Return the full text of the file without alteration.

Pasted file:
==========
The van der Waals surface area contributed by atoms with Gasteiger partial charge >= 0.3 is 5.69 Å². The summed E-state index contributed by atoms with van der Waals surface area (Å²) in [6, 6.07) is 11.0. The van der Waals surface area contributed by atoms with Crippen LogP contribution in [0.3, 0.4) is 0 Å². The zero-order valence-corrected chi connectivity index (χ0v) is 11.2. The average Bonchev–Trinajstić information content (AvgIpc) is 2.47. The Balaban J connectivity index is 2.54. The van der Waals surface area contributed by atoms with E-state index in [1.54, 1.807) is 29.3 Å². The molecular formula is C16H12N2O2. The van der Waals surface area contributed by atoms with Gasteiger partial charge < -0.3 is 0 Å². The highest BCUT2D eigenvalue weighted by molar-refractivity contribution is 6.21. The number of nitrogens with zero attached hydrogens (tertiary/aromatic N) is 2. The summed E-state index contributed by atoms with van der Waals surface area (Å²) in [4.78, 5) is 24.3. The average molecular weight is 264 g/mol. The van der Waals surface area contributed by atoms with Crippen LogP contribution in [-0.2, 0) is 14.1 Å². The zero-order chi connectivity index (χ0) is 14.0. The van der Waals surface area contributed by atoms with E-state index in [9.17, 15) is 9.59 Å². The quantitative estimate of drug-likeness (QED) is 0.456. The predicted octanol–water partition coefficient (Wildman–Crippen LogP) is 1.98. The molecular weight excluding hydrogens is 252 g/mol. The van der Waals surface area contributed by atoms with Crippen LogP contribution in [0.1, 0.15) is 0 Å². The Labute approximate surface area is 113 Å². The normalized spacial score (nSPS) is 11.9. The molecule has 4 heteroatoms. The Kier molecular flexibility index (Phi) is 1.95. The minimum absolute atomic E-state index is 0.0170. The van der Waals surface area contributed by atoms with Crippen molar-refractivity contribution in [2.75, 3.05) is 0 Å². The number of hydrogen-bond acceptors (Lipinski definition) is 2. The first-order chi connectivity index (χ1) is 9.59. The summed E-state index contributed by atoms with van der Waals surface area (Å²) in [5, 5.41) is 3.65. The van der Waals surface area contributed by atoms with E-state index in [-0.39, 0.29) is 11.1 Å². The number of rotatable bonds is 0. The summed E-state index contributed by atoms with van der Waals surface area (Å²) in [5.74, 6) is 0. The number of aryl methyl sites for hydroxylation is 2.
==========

The van der Waals surface area contributed by atoms with Gasteiger partial charge >= 0.3 is 5.69 Å². The summed E-state index contributed by atoms with van der Waals surface area (Å²) in [6, 6.07) is 11.0. The van der Waals surface area contributed by atoms with Crippen LogP contribution in [0.3, 0.4) is 0 Å². The zero-order valence-corrected chi connectivity index (χ0v) is 11.2. The average Bonchev–Trinajstić information content (AvgIpc) is 2.47. The Balaban J connectivity index is 2.54. The van der Waals surface area contributed by atoms with E-state index in [1.54, 1.807) is 29.3 Å². The molecular formula is C16H12N2O2. The van der Waals surface area contributed by atoms with Gasteiger partial charge < -0.3 is 0 Å². The highest BCUT2D eigenvalue weighted by molar-refractivity contribution is 6.21. The number of nitrogens with zero attached hydrogens (tertiary/aromatic N) is 2. The summed E-state index contributed by atoms with van der Waals surface area (Å²) in [4.78, 5) is 24.3. The average molecular weight is 264 g/mol. The van der Waals surface area contributed by atoms with Crippen LogP contribution in [-0.2, 0) is 14.1 Å². The zero-order chi connectivity index (χ0) is 14.0. The van der Waals surface area contributed by atoms with E-state index in [9.17, 15) is 9.59 Å². The quantitative estimate of drug-likeness (QED) is 0.456. The predicted octanol–water partition coefficient (Wildman–Crippen LogP) is 1.98. The molecular weight excluding hydrogens is 252 g/mol. The van der Waals surface area contributed by atoms with Crippen LogP contribution in [0.1, 0.15) is 0 Å². The Labute approximate surface area is 113 Å². The normalized spacial score (nSPS) is 11.9. The molecule has 4 heteroatoms. The Kier molecular flexibility index (Phi) is 1.95. The minimum absolute atomic E-state index is 0.0170. The van der Waals surface area contributed by atoms with Crippen molar-refractivity contribution in [2.75, 3.05) is 0 Å². The number of hydrogen-bond acceptors (Lipinski definition) is 2. The first-order chi connectivity index (χ1) is 9.59. The summed E-state index contributed by atoms with van der Waals surface area (Å²) in [5, 5.41) is 3.65. The van der Waals surface area contributed by atoms with E-state index in [-0.39, 0.29) is 11.1 Å². The number of rotatable bonds is 0. The summed E-state index contributed by atoms with van der Waals surface area (Å²) in [5.74, 6) is 0. The number of aryl methyl sites for hydroxylation is 2.